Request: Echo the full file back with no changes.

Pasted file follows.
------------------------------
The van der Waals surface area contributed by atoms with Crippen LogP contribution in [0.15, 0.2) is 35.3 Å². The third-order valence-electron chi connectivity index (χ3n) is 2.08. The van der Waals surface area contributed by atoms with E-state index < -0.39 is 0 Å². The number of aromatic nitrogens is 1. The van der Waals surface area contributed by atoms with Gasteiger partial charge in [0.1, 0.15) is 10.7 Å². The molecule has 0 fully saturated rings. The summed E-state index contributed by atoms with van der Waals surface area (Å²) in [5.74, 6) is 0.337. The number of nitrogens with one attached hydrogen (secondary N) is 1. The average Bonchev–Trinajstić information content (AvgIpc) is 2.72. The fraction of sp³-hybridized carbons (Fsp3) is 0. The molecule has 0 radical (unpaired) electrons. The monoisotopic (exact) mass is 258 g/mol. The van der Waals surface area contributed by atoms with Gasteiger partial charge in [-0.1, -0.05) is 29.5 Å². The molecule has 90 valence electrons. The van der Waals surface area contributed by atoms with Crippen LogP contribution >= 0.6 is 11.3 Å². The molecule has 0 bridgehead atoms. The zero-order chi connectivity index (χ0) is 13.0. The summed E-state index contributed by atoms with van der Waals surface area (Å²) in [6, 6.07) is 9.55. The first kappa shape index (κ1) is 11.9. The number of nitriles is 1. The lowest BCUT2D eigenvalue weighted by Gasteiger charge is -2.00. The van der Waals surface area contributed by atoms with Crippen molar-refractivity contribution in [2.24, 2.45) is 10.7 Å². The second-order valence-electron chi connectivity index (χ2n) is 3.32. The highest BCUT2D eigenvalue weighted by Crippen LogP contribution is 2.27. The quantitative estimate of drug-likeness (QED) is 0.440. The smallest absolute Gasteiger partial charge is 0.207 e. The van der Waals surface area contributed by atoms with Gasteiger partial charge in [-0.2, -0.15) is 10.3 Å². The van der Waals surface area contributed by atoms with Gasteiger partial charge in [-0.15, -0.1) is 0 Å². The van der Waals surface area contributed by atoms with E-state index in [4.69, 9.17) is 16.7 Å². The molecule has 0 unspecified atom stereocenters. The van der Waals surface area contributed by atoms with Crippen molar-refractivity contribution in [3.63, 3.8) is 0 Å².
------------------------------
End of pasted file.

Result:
The van der Waals surface area contributed by atoms with Crippen LogP contribution in [0.15, 0.2) is 35.3 Å². The third-order valence-electron chi connectivity index (χ3n) is 2.08. The van der Waals surface area contributed by atoms with E-state index < -0.39 is 0 Å². The number of aromatic nitrogens is 1. The van der Waals surface area contributed by atoms with Gasteiger partial charge in [0.1, 0.15) is 10.7 Å². The molecule has 0 fully saturated rings. The summed E-state index contributed by atoms with van der Waals surface area (Å²) in [5.74, 6) is 0.337. The number of nitrogens with one attached hydrogen (secondary N) is 1. The average Bonchev–Trinajstić information content (AvgIpc) is 2.72. The fraction of sp³-hybridized carbons (Fsp3) is 0. The molecule has 0 radical (unpaired) electrons. The monoisotopic (exact) mass is 258 g/mol. The van der Waals surface area contributed by atoms with Gasteiger partial charge in [-0.1, -0.05) is 29.5 Å². The molecule has 90 valence electrons. The van der Waals surface area contributed by atoms with Crippen LogP contribution >= 0.6 is 11.3 Å². The molecule has 0 bridgehead atoms. The zero-order chi connectivity index (χ0) is 13.0. The summed E-state index contributed by atoms with van der Waals surface area (Å²) in [6, 6.07) is 9.55. The first kappa shape index (κ1) is 11.9. The number of nitriles is 1. The lowest BCUT2D eigenvalue weighted by Gasteiger charge is -2.00. The van der Waals surface area contributed by atoms with Crippen molar-refractivity contribution in [2.24, 2.45) is 10.7 Å². The second-order valence-electron chi connectivity index (χ2n) is 3.32. The highest BCUT2D eigenvalue weighted by Crippen LogP contribution is 2.27. The quantitative estimate of drug-likeness (QED) is 0.440. The smallest absolute Gasteiger partial charge is 0.207 e. The van der Waals surface area contributed by atoms with Gasteiger partial charge in [-0.2, -0.15) is 10.3 Å². The van der Waals surface area contributed by atoms with Gasteiger partial charge in [-0.15, -0.1) is 0 Å². The van der Waals surface area contributed by atoms with E-state index in [4.69, 9.17) is 16.7 Å². The molecule has 0 unspecified atom stereocenters. The van der Waals surface area contributed by atoms with Crippen molar-refractivity contribution in [3.63, 3.8) is 0 Å².